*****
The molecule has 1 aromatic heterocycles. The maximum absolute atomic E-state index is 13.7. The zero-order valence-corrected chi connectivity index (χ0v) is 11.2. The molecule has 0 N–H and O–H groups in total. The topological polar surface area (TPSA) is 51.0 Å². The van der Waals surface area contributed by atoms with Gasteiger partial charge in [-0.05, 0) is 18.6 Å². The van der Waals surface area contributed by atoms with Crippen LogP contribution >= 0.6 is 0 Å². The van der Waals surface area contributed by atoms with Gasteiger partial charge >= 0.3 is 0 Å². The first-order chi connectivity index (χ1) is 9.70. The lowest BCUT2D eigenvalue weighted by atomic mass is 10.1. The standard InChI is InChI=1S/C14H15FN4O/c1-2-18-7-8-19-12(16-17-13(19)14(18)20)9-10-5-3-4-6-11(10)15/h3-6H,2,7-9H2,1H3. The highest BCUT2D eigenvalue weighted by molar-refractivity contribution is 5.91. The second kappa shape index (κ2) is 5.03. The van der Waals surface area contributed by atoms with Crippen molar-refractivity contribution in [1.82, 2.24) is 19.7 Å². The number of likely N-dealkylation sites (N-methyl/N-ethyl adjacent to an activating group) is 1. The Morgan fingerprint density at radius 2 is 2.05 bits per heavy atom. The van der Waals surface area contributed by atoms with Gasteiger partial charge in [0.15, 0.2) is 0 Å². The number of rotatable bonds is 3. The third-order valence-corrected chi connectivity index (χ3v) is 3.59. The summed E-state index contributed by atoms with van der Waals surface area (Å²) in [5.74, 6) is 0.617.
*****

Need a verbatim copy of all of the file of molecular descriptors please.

The molecule has 1 aromatic heterocycles. The maximum absolute atomic E-state index is 13.7. The zero-order valence-corrected chi connectivity index (χ0v) is 11.2. The molecule has 0 N–H and O–H groups in total. The topological polar surface area (TPSA) is 51.0 Å². The van der Waals surface area contributed by atoms with Gasteiger partial charge in [-0.05, 0) is 18.6 Å². The van der Waals surface area contributed by atoms with Crippen LogP contribution >= 0.6 is 0 Å². The van der Waals surface area contributed by atoms with Gasteiger partial charge >= 0.3 is 0 Å². The first-order chi connectivity index (χ1) is 9.70. The lowest BCUT2D eigenvalue weighted by atomic mass is 10.1. The standard InChI is InChI=1S/C14H15FN4O/c1-2-18-7-8-19-12(16-17-13(19)14(18)20)9-10-5-3-4-6-11(10)15/h3-6H,2,7-9H2,1H3. The highest BCUT2D eigenvalue weighted by molar-refractivity contribution is 5.91. The second kappa shape index (κ2) is 5.03. The van der Waals surface area contributed by atoms with Crippen molar-refractivity contribution in [1.82, 2.24) is 19.7 Å². The number of likely N-dealkylation sites (N-methyl/N-ethyl adjacent to an activating group) is 1. The Morgan fingerprint density at radius 2 is 2.05 bits per heavy atom. The van der Waals surface area contributed by atoms with Gasteiger partial charge in [0.15, 0.2) is 0 Å². The number of rotatable bonds is 3. The third-order valence-corrected chi connectivity index (χ3v) is 3.59. The summed E-state index contributed by atoms with van der Waals surface area (Å²) in [5.74, 6) is 0.617.